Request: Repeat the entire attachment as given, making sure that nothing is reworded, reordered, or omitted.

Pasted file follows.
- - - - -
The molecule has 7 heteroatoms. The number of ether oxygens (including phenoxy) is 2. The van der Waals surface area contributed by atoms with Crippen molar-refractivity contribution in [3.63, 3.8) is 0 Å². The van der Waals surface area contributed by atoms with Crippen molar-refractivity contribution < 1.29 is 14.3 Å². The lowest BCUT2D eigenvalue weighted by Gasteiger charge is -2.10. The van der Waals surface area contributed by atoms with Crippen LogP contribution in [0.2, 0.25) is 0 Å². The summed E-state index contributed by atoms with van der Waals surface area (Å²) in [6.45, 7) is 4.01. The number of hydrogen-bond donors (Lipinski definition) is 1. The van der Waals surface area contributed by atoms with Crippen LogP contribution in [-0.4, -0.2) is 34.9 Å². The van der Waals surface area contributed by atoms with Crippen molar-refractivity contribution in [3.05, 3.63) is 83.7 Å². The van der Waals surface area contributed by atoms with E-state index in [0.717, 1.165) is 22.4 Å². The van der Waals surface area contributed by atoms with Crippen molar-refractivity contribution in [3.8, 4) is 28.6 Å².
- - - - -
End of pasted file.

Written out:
The molecule has 7 heteroatoms. The number of ether oxygens (including phenoxy) is 2. The van der Waals surface area contributed by atoms with Crippen molar-refractivity contribution in [3.63, 3.8) is 0 Å². The van der Waals surface area contributed by atoms with Crippen molar-refractivity contribution < 1.29 is 14.3 Å². The lowest BCUT2D eigenvalue weighted by Gasteiger charge is -2.10. The van der Waals surface area contributed by atoms with Crippen LogP contribution in [0.2, 0.25) is 0 Å². The summed E-state index contributed by atoms with van der Waals surface area (Å²) in [6.45, 7) is 4.01. The number of hydrogen-bond donors (Lipinski definition) is 1. The van der Waals surface area contributed by atoms with Crippen LogP contribution in [-0.4, -0.2) is 34.9 Å². The van der Waals surface area contributed by atoms with Crippen molar-refractivity contribution in [3.05, 3.63) is 83.7 Å². The van der Waals surface area contributed by atoms with E-state index in [0.717, 1.165) is 22.4 Å². The van der Waals surface area contributed by atoms with Crippen molar-refractivity contribution in [3.8, 4) is 28.6 Å².